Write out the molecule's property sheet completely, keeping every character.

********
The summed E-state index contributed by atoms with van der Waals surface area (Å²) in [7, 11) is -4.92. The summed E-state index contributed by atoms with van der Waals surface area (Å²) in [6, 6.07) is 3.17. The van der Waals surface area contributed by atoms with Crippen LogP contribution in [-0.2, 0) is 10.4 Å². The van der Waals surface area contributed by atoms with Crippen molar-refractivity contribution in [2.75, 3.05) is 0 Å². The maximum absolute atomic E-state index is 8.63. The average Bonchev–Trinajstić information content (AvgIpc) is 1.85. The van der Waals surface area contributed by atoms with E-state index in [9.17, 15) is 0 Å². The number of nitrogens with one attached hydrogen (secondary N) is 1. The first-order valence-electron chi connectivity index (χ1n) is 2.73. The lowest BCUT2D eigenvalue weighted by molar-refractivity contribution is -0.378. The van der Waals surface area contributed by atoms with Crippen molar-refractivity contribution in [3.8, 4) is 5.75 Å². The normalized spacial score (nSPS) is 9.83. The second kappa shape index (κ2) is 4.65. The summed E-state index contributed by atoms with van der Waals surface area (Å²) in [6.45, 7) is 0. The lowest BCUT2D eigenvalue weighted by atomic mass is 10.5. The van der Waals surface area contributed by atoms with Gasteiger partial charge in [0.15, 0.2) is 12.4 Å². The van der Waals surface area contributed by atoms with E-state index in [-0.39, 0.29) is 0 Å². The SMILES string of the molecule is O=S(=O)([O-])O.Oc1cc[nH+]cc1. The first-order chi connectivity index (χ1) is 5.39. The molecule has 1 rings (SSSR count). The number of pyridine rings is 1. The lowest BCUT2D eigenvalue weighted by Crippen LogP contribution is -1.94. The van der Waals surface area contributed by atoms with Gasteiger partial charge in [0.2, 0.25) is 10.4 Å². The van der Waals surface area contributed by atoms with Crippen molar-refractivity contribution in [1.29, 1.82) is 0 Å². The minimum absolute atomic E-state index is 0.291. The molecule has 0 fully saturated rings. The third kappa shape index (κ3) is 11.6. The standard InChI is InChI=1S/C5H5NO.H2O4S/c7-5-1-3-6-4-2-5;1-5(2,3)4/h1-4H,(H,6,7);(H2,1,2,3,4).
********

The summed E-state index contributed by atoms with van der Waals surface area (Å²) in [7, 11) is -4.92. The summed E-state index contributed by atoms with van der Waals surface area (Å²) in [6, 6.07) is 3.17. The van der Waals surface area contributed by atoms with Crippen LogP contribution in [-0.2, 0) is 10.4 Å². The van der Waals surface area contributed by atoms with Crippen molar-refractivity contribution in [2.75, 3.05) is 0 Å². The maximum absolute atomic E-state index is 8.63. The average Bonchev–Trinajstić information content (AvgIpc) is 1.85. The van der Waals surface area contributed by atoms with E-state index in [9.17, 15) is 0 Å². The number of nitrogens with one attached hydrogen (secondary N) is 1. The first-order valence-electron chi connectivity index (χ1n) is 2.73. The lowest BCUT2D eigenvalue weighted by molar-refractivity contribution is -0.378. The van der Waals surface area contributed by atoms with Crippen molar-refractivity contribution in [3.8, 4) is 5.75 Å². The normalized spacial score (nSPS) is 9.83. The second kappa shape index (κ2) is 4.65. The summed E-state index contributed by atoms with van der Waals surface area (Å²) in [6.45, 7) is 0. The lowest BCUT2D eigenvalue weighted by atomic mass is 10.5. The van der Waals surface area contributed by atoms with Gasteiger partial charge in [0.15, 0.2) is 12.4 Å². The van der Waals surface area contributed by atoms with E-state index in [-0.39, 0.29) is 0 Å². The SMILES string of the molecule is O=S(=O)([O-])O.Oc1cc[nH+]cc1. The first-order chi connectivity index (χ1) is 5.39. The molecule has 1 rings (SSSR count). The number of pyridine rings is 1. The lowest BCUT2D eigenvalue weighted by Crippen LogP contribution is -1.94. The van der Waals surface area contributed by atoms with Gasteiger partial charge in [0.2, 0.25) is 10.4 Å². The van der Waals surface area contributed by atoms with Crippen molar-refractivity contribution in [1.29, 1.82) is 0 Å². The minimum absolute atomic E-state index is 0.291. The molecule has 0 fully saturated rings. The third kappa shape index (κ3) is 11.6. The standard InChI is InChI=1S/C5H5NO.H2O4S/c7-5-1-3-6-4-2-5;1-5(2,3)4/h1-4H,(H,6,7);(H2,1,2,3,4).